I sang a private lament for Anthony Bourdain over dinner last night. Our venue was a restaurant called Restaurant Lezginka. It’s an Armenian/Russian place and they served us a dinner for the ages. I wish I could tell you what was on the menu. It began with bread and different dips and flavours that we have never had before. Then there was a cheese croissant thing and a beef dish in some kind of pastry. It was all so delicious. We thought that was it but the food just kept coming. Potatoes for Sarah, followed by a stir fry. A plate of the most fabulous grilled meat. I don’t have the vocabulary to describe it. Man, sometimes even indie touring delivers extreme luxury. It was one of the best dinners I’ve ever eaten in my life and I know that Tony would have loved it.
Alas, poor Tony.
After dinner they rolled us across a little courtyard into the actual music room. It’s a classy space. More of a banquet room, really, but we set up and did a soundcheck and the room sounded great. Shortly after, they opened the doors and our sold-out audience began to appear. A lot of our German (and Austrian) superfans were there, but the crowd was mostly made up of people I had never seen before. I remember wondering to myself who they were and how on Earth they found us.
The show was great. It may not look like it if you’re in the audience, but I actually do pay attention to the crowd. A lot of the time I play with my eyes closed or watch Sarah or Ken to make sure we’re locked in. Other times I look at Deni whether I want to or not – he’s usually doing something funny and I can’t look away. Still, it may seem like I don’t notice the audience, but I do. And what I notice more and more is people in the audience singing along with the songs.
Have you ever seen footage of a stadium gig with the fans all singing their hearts out and wondered what that must feel like for the band? I’m beginning to get just a small taste of that, albeit it on Sarah’s behalf. I haven’t written or played on any of her studio songs, but I bet the experience is gratifying for her. She’s earned it. It’s fun for me too. There is energy in your voices, friends. Last night we did “Angels & Anchors” and I almost didn’t sing my parts. I always come up to the front of the stage to sing that song with Sarah. Last night everyone was singing so loudly and passionately that I considered just letting the audience take my parts for me.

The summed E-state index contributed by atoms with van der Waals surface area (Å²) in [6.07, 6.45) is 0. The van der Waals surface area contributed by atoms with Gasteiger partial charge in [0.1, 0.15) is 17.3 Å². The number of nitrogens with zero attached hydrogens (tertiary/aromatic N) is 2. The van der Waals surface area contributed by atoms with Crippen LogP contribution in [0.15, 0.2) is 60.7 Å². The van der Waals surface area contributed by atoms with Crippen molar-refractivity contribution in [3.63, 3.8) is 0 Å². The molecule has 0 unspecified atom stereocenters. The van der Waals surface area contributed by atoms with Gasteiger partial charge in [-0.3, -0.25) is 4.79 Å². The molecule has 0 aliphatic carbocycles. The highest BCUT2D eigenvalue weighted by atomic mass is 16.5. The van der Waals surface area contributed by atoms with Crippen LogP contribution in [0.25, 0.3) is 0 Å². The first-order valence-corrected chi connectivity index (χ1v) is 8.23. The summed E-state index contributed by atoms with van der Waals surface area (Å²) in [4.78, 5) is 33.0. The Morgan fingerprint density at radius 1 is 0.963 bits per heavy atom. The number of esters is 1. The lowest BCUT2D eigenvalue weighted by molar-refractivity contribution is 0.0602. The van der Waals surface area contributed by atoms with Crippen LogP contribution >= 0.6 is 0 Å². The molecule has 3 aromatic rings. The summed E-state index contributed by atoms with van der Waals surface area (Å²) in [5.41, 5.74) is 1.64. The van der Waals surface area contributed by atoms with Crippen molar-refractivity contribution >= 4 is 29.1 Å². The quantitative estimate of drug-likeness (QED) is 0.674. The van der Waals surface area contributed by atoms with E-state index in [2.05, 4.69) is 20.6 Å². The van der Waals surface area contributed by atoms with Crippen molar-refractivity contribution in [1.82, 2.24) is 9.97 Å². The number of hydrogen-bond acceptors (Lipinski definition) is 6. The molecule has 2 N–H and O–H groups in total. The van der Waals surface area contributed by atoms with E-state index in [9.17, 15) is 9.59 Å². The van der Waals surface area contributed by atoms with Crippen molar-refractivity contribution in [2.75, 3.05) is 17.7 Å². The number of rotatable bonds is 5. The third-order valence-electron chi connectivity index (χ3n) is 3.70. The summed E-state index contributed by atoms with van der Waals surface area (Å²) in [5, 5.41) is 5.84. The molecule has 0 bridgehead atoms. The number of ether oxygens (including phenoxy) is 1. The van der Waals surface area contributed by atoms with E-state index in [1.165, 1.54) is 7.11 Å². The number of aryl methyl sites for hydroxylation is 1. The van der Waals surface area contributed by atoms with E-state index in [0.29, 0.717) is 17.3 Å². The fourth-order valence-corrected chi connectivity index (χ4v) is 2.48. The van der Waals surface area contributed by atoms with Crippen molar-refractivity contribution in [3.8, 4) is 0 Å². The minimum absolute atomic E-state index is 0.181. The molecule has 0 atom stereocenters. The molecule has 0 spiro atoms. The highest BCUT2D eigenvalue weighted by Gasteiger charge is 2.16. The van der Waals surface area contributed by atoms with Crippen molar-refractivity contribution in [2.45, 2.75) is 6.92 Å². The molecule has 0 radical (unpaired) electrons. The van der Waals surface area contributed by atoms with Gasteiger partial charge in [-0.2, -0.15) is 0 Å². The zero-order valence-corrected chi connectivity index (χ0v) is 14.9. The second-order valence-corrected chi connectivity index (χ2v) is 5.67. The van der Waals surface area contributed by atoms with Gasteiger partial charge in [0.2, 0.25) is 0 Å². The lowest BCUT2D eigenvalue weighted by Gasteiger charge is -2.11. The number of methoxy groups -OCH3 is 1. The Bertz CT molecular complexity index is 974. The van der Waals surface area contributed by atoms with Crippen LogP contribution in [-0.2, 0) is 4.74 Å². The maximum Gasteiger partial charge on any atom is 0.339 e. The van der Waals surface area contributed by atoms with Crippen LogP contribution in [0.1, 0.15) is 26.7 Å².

I didn’t that time, but it’s in the back of my head now.
We had a special guest with us on stage last night, as we often do. Our contact who set up the show is a really nice guy named Lutz (and thank you, Lutz, for joining our list of people who have treated us like gold). His daughter Tanja sang "Three Little Birds” with us and she did great. Everyone really loves that song when we play it. One drop reggae has never been my strong suit, but I’m getting more comfortable with it and, frankly, I enjoy singing the low harmony on that tune.
Anyway, the show was terrific. We did several encores, “I Love Rock and Roll” was a freakshow in the best possible sense, and our packed house went home happy. Can I give yet another shout-out to Deni? His opening set was magic. He’s always great, but last night the Mojo was really working. I say well done to you, sir!
Post-show we gathered around the merch table to meet people and sign things and take pictures. After that we sat down together as described above for another round of that Armenian goodness. Seriously, I laughed so hard I could barely breathe. Freakin’ Deni. I really do love this little band. There’s a certain madness we share that, when it emerges, fulfills and energizes us like nothing else. We were still laughing this morning over breakfast.
But yes, The Big Question.
It doesn’t really matter in this moment. We’re driving. The sun is shining. We have three shows left on the tour and there’s no time or reason to look beyond this magnificent day in this magnificent world.
Everything else can wait.